The Independent Voice of Southern Methodist University Since 1915

The Daily Campus

The Daily Campus

The Independent Voice of Southern Methodist University Since 1915

The Daily Campus

The Independent Voice of Southern Methodist University Since 1915

The Daily Campus


Time running out to see museum’s tile exhibit

History unfolds in the Meadows Museum. For a brief period of time, students, faculty and people from all over Dallas have the privilege of seeing a timeless collection of tiles from Valenica, Spain, right on the SMU campus.

“‘Tiles from Valencia: From the Middle Ages through the Early 20th Century’ is an exceptional collection and resource,” assistant curator Amanda Dotseth said. “To have this quality of art on campus is incredible.”

The exhibit showcases Valencia’s unrivaled workmanship and diverse culture through its many tile designs. The tiles date from 1300 and 1930, and depict an expansive variety of themes and varying techniques.

The tile configurations were brought together from three separate museums in Spain: the Museo Nacional de Ceramica in Valencia, the Museo del Azulejo de Onda in Castellon and the Museo de Ceramica de Manises in Valencia.

Essentially, the configurations of the pieces, over 100 in total, tell the story of Valencia’s economic development and show the periods of cultural influence. From Islam came the ornate geometric patterns and the colors of lapis and cobalt and from Northern Europe, the scenes of chivalry.

From the 17th and 18th centuries, more playful figures are represented. As the workmanship advanced, so did the excellence of the tiles.

“It’s cool to see the tiles change their shape and design as the decades progress,” junior Nicole Schultz said. “The different influences are really evident.”

The whole of the culture of Spain can be found in the different designs. The various displayed pieces were taken from every place in Valencia. These tiles were everywhere from floor pavements, walls of buildings, church facades and the lowliest servant quarters to the ceilings of the wealthiest manner, .

“I appreciate that these are all part of a place,” Dotseth said. “To think, all this is part of what makes Valencia what it is, what it feels like and what people feel in that place; that’s inspiring.”

The ever-developing tile creations from Valencia didn’t stop production in the city, or even in Spain. Valencia became very involved in exporting goods, and its number one export at the time was tiles.

Today, it is possible to see flamboyant tiles of lustrous patterns and colors all over the streets, homes, buildings and churches in areas of Cuba and Florida, among other places.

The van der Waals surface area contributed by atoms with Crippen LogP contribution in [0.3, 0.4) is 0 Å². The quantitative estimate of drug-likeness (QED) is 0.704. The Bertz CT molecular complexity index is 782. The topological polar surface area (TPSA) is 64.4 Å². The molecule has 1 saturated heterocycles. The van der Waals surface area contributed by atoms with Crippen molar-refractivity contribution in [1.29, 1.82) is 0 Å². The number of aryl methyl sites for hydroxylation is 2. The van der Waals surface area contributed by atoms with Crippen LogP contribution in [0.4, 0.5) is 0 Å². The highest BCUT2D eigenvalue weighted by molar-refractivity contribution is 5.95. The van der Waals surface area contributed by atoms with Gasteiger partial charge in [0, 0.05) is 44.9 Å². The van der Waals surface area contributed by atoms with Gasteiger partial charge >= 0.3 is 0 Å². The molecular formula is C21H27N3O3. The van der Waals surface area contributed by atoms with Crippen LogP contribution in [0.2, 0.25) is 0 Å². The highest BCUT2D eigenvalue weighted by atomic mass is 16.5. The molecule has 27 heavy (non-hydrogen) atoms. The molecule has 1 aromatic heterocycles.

As the exhibit wraps around the top-floor showroom, the tiles chronologically align, ending in the most recent tile findings from the 1900s. Photographs of modern-day tiles in use accompany this showcase featuring the current era, and the viewers are able to get a sense of how tile design is present in life today.

“The display of the current tiles was energizing and the colors really popped out. There was an exuberant and carefree feeling to it,” Schultz said.

According to Dotseth, the next step is getting more SMU students to come to the exhibit. She said that the majority of Meadows attendees come from off campus, but the Meadows staff have plans to change that. At the opening of each exhibit, Meadows will advertise a student showing, offering free food and drinks to students to create an inviting atmosphere.

“It’s really important that all students should come check out Meadows,” art major Page Goss said. “Even if they’re not an art or art history major, everyone can appreciate what we have here.”

She feels that the proximity of the museum is a great gift that not many people have, and students need to make an effort to expose themselves to things they don’t normally see and educate themselves culturally.

Although the exhibit will be leaving campus and Texas on Oct. 21, SMU’s ties with Valencia do not go with it. The city of Dallas and SMU have collaborated with the Regional government of Valencia and have struck a cooperation agreement to exchange education, commerce, tourism and aspects of culture. Dotseth said there will most definitely be more exhibits from Valencia on campus in the future and in other areas of Dallas as well. Further developments concerning the exchange of education and tourism between the cities is being discussed.

No matter what lies ahead for Meadows, as Goss said, “every exhibit that comes is so fascinating and unique. It would be a shame to miss any of them.”

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